|Title||How Migration into Urban Construction Work Impacts on Rural Households in Nepal|
The research draws on interviews with rural-urban migrant construction workers in Kathmandu
as well as with families of construction workers, other migrant labourers and non-migrants in
two contrasting villages in the Karve district in Central Nepal and Saptari district in the Terai.
Interviews at destination show that migrant construction labourers are poorly educated, not
organised and vulnerable to exploitative working conditions at the hands of agents and
employers. Despite tough working conditions and high expenses in the city, a majority of
migrants remitted money to their families. Remittances were used for a variety of poverty
reducing and social status enhancing purposes. Interviews at origin showed how social
structure and factors related to class, gender and ethnicity influenced the necessity and ability
to participate in migrant construction work. Households with construction migrants and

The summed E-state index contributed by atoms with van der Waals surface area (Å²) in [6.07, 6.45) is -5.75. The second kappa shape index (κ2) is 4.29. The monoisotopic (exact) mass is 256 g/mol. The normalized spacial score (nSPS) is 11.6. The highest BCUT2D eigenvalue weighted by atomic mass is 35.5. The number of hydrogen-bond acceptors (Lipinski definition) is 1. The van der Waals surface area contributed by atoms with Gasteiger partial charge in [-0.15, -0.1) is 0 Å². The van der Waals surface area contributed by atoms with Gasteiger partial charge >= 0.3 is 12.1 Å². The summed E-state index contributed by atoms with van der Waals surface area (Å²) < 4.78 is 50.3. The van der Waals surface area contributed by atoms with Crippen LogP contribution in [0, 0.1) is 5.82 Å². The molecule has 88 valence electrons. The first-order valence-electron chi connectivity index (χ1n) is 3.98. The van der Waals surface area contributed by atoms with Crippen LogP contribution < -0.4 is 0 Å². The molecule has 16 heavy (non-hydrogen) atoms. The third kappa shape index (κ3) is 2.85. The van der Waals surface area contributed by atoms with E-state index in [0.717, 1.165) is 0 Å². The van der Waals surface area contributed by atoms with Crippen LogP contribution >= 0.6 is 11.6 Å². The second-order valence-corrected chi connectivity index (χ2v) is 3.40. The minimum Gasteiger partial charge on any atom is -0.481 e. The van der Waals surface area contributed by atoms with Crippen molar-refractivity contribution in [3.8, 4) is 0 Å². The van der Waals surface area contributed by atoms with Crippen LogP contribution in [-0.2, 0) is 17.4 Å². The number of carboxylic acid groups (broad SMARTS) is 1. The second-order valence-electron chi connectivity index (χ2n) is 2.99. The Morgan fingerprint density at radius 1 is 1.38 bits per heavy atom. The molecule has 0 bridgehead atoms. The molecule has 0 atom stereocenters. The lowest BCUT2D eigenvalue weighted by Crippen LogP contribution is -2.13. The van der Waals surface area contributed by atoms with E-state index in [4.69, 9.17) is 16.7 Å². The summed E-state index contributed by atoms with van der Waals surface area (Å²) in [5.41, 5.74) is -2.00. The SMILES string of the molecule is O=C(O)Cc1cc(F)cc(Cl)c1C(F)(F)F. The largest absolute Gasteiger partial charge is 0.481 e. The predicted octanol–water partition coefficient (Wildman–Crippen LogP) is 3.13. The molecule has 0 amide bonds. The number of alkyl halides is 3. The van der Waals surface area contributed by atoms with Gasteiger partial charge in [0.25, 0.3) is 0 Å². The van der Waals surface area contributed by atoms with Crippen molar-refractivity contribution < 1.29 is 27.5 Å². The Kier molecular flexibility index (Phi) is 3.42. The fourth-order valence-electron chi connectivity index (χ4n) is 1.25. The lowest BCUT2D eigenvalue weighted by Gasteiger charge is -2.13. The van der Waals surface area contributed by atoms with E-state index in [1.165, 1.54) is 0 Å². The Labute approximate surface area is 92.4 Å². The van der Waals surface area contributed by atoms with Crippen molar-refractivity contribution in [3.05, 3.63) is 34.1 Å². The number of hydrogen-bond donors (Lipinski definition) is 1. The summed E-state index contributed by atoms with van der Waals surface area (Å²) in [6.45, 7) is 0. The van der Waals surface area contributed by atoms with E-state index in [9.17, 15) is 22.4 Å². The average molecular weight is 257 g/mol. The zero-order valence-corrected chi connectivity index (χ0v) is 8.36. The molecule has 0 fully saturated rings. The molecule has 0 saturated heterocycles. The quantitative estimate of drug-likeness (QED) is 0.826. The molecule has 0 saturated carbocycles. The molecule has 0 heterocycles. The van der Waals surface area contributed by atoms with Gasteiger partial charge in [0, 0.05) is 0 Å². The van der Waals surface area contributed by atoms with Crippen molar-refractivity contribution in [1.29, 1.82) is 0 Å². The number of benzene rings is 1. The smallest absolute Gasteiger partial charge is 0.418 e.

households with other types of migrants (labourers) were better off than non-migrants, and
subjective assessments by the migrants, their families and others in the village community
suggest that migration had led to positive changes. Expenditure figures also show that there are
significant differences between spending on education by migration status and type. In both
villages, construction migrants spent more on education than other migrants and non-migrants.
Women’s control over remittance spending differed by ethnicity, with Tamang women
belonging to indigenous hill communities having more control over household finances
compared to Madhesi women in the Terai. The paper explores the reasons for these observed
differences and offers lessons for policy in the area of migrant support.
|»||Nepal - Annual Household Survey 2013-2014|
|»||Nepal - Labour Force Survey 2008|
|»||Nepal - Living Standards Survey 2010-2011|